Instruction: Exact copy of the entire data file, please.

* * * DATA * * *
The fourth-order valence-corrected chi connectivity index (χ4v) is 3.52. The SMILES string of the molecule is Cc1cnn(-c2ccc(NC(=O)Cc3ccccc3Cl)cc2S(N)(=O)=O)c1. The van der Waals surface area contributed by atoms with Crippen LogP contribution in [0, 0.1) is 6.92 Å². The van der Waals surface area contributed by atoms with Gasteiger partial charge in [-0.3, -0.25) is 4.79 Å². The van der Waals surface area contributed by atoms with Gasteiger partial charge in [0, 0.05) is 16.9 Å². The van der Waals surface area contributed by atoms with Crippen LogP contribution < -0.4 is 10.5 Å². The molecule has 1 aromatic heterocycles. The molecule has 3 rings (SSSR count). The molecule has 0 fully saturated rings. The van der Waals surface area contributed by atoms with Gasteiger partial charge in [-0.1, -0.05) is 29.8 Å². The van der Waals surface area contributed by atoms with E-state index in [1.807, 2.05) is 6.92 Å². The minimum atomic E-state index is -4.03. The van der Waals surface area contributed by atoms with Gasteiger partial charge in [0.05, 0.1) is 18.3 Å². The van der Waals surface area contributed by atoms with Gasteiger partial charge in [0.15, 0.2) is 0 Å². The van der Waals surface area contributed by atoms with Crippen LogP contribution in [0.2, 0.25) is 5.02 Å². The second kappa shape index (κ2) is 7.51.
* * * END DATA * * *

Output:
The fourth-order valence-corrected chi connectivity index (χ4v) is 3.52. The SMILES string of the molecule is Cc1cnn(-c2ccc(NC(=O)Cc3ccccc3Cl)cc2S(N)(=O)=O)c1. The van der Waals surface area contributed by atoms with Crippen LogP contribution in [0, 0.1) is 6.92 Å². The van der Waals surface area contributed by atoms with Gasteiger partial charge in [-0.3, -0.25) is 4.79 Å². The van der Waals surface area contributed by atoms with Gasteiger partial charge in [0, 0.05) is 16.9 Å². The van der Waals surface area contributed by atoms with Crippen LogP contribution < -0.4 is 10.5 Å². The molecule has 1 aromatic heterocycles. The molecule has 3 rings (SSSR count). The molecule has 0 fully saturated rings. The van der Waals surface area contributed by atoms with Gasteiger partial charge in [-0.1, -0.05) is 29.8 Å². The van der Waals surface area contributed by atoms with E-state index in [1.807, 2.05) is 6.92 Å². The minimum atomic E-state index is -4.03. The van der Waals surface area contributed by atoms with Gasteiger partial charge in [0.05, 0.1) is 18.3 Å². The van der Waals surface area contributed by atoms with Gasteiger partial charge in [0.15, 0.2) is 0 Å². The van der Waals surface area contributed by atoms with Crippen LogP contribution in [0.2, 0.25) is 5.02 Å². The second kappa shape index (κ2) is 7.51.